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Scientists Reveal The Secret To Create Long-Lasting Memories

Scientists Reveal The Secret To Create Long-Lasting Memories

Have you ever struggled with a missing memory you’d like to recall but can’t seem to–the title of a book or name of an actor, for example?

Memory lapses can be scary and frustrating. However, long-term memories (the ongoing storage of conscious and unconscious information for a few days or for many years), naturally fade as we get older. This is completely normal. In fact, if you could count memories (which you can’t, by the way), you’d discover that more than half of what we experience is inaccessible to memory within a single hour. That’s because memories often start decaying as soon as they have begun to form.

Important information gradually moves from short-term memory (which has a fairly limited capacity; it can hold only about seven items for no more than 20 or 30 seconds at a time) into the relatively larger capacity long-term memory. Unfortunately, we also lose the information in long-term memory over time as we age.

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However, just because memory loss is a natural occurrence that becomes more pronounced as we grow older doesn’t mean we can’t do anything to slow it down and expand our long-term memory. In fact, improving our long-term memory is simpler than you might think.

How you can create durable memories

According to a recent study from the University of Sussex in the U.K., rehearsing information immediately after being given it may be all you need to make it a permanent memory.

The study found that the brain region known as the posterior cingulate–an area whose damage is often seen in Alzheimer’s patients–plays a pivotal role in creating permanent memories. This region not only helps us to recall the details of an event, but also helps integrate the memory into our knowledge and understanding, thereby making details of the event more resistant to forgetting.

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The study involved a group of participants who were shown 26 short videos clips from YouTube. The clips were around 40 seconds long with a narrative element. For the first 20 videos, the participants were given 40 seconds after each video to relate (either in their heads or out loud) details of the video. For the remaining six videos, this rehearsal period was not given.

The researchers found that the participants were still able to recall many details of the videos they had rehearsed up to two weeks later. However, the participants had largely forgotten the non-rehearsed videos two weeks later. MRI scans revealed that the same area of the brain–the posterior cingulate–was most associated or linked with the benefits of rehearsal.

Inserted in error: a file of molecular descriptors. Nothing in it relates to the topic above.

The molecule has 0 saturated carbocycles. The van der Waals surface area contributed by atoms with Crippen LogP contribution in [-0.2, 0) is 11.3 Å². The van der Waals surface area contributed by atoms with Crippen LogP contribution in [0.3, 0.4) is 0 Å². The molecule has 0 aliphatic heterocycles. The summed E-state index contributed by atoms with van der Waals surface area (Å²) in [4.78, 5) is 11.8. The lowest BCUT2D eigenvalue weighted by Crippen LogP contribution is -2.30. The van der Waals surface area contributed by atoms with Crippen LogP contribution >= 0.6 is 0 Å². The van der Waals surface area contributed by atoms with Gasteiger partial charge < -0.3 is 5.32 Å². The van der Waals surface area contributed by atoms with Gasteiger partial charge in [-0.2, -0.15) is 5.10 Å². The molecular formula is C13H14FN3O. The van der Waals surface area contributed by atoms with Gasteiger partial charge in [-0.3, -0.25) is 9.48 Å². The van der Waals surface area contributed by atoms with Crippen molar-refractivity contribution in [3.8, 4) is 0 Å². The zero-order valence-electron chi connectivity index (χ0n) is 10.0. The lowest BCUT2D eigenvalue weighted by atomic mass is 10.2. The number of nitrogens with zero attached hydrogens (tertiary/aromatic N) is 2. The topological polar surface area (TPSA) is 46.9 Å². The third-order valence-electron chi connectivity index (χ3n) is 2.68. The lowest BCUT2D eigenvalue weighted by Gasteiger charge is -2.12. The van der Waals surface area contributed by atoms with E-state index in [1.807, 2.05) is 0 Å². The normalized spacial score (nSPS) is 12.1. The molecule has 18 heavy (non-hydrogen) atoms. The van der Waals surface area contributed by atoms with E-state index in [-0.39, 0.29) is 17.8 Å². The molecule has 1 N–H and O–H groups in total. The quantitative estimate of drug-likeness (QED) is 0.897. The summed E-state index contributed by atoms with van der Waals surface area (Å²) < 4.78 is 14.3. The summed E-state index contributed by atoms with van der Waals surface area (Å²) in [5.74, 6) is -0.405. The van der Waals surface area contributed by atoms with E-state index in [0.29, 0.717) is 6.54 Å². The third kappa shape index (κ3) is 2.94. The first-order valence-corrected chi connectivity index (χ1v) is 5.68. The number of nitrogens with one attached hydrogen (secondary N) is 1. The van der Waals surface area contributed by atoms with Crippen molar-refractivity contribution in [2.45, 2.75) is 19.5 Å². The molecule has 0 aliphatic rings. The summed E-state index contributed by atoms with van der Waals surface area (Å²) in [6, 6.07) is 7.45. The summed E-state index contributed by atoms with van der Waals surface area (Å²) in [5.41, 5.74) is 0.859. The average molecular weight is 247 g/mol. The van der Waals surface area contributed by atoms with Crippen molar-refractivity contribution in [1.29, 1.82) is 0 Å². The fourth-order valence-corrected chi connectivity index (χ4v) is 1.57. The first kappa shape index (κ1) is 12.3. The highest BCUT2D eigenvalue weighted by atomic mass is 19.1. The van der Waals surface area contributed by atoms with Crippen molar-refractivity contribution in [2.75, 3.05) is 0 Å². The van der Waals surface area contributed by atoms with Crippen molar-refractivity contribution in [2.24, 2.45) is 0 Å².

The researchers could even predict how well the videos were remembered a whole week later based on the degree to which brain activity matched when watching and rehearsing the videos.

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“We know that recent memories are susceptible to being lost until a period of consolidation has elapsed. In this study we have shown that a brief period of rehearsal has a huge effect on our ability to remember complex, lifelike events over periods of 1-2 weeks,” said Dr Chris Bird, the lead researcher of the University of Sussex study.

What this scientific revelation means

“The findings have implications for any situation where accurate recall of an event is critical, such as witnessing an accident or crime. Memory for the event will be significantly improved if the witness rehearses the sequence of events as soon as possible afterwards,” said Dr. Bird, whose research group is conducting further studies to investigate how these processes relate to memory loss in Alzheimer’s disease.

This particular study, published on October 27th in the Journal of Neuroscience, appears to reinforce what German cognitive psychologist Hermann Ebbinghaus discovered in the 19th century. Ebbinghaus discovered that memories grow continuously weaker, but that the rate of “decay” lessens each time you review the information.

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Ebbinghaus’s “forgetting curve” explains why we so often remember nothing shortly after cramming intensely for an exam. It’s because all the learning takes place in a week or so and, if not subsequently reviewed, it begins to be forgotten after only a month. However, if reviewed, memory gets stronger and stronger. This discovery has become one of the few certainties of neuroscience.

So, review or rehearse memories after a few seconds, then after a few minutes, then an hour, a few hours, a day, a week, a month, a year, two years, five years and so on. This is known as spaced repetition, and is very effective for improving long-term memory and enhancing learning. It can keep your most precious memories intact and available for as long as possible.

More by this author

David K. William

David is a publisher and entrepreneur who tries to help professionals grow their business and careers, and gives advice for entrepreneurs.

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Last Updated on September 10, 2018

Overcoming The Pain Of A Breakup: 3 Suggestions Based On Science

Overcoming The Pain Of A Breakup: 3 Suggestions Based On Science